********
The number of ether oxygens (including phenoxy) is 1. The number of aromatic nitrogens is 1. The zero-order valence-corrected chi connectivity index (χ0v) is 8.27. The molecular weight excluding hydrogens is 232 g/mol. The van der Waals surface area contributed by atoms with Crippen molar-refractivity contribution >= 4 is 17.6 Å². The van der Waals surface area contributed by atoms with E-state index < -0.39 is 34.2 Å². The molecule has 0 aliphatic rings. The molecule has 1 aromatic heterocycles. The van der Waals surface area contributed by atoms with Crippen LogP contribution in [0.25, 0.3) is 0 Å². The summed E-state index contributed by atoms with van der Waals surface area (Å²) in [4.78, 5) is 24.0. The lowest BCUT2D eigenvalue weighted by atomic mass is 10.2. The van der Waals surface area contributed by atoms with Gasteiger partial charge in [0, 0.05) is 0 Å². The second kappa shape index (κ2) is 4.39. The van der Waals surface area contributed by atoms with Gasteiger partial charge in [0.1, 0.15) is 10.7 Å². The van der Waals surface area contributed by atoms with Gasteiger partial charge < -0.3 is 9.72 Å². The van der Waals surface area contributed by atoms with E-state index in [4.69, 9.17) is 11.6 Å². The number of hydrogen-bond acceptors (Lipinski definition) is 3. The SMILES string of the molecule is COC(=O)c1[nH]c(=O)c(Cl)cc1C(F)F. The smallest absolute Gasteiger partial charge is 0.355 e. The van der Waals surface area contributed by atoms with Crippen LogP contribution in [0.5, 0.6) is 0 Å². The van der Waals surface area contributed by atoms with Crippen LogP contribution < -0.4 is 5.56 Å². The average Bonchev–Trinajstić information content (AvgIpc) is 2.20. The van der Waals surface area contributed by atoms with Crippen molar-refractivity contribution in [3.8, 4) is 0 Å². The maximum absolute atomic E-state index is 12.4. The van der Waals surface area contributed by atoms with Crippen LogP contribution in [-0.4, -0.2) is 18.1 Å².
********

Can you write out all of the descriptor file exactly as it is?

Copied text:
The number of ether oxygens (including phenoxy) is 1. The number of aromatic nitrogens is 1. The zero-order valence-corrected chi connectivity index (χ0v) is 8.27. The molecular weight excluding hydrogens is 232 g/mol. The van der Waals surface area contributed by atoms with Crippen molar-refractivity contribution >= 4 is 17.6 Å². The van der Waals surface area contributed by atoms with E-state index < -0.39 is 34.2 Å². The molecule has 0 aliphatic rings. The molecule has 1 aromatic heterocycles. The van der Waals surface area contributed by atoms with Crippen LogP contribution in [0.25, 0.3) is 0 Å². The summed E-state index contributed by atoms with van der Waals surface area (Å²) in [4.78, 5) is 24.0. The lowest BCUT2D eigenvalue weighted by atomic mass is 10.2. The van der Waals surface area contributed by atoms with Gasteiger partial charge in [0, 0.05) is 0 Å². The second kappa shape index (κ2) is 4.39. The van der Waals surface area contributed by atoms with Gasteiger partial charge in [0.1, 0.15) is 10.7 Å². The van der Waals surface area contributed by atoms with Gasteiger partial charge < -0.3 is 9.72 Å². The van der Waals surface area contributed by atoms with E-state index in [4.69, 9.17) is 11.6 Å². The number of hydrogen-bond acceptors (Lipinski definition) is 3. The SMILES string of the molecule is COC(=O)c1[nH]c(=O)c(Cl)cc1C(F)F. The smallest absolute Gasteiger partial charge is 0.355 e. The van der Waals surface area contributed by atoms with Crippen LogP contribution in [0.5, 0.6) is 0 Å². The van der Waals surface area contributed by atoms with Crippen LogP contribution < -0.4 is 5.56 Å². The average Bonchev–Trinajstić information content (AvgIpc) is 2.20. The van der Waals surface area contributed by atoms with Crippen molar-refractivity contribution in [3.8, 4) is 0 Å². The maximum absolute atomic E-state index is 12.4. The van der Waals surface area contributed by atoms with Crippen LogP contribution in [-0.4, -0.2) is 18.1 Å².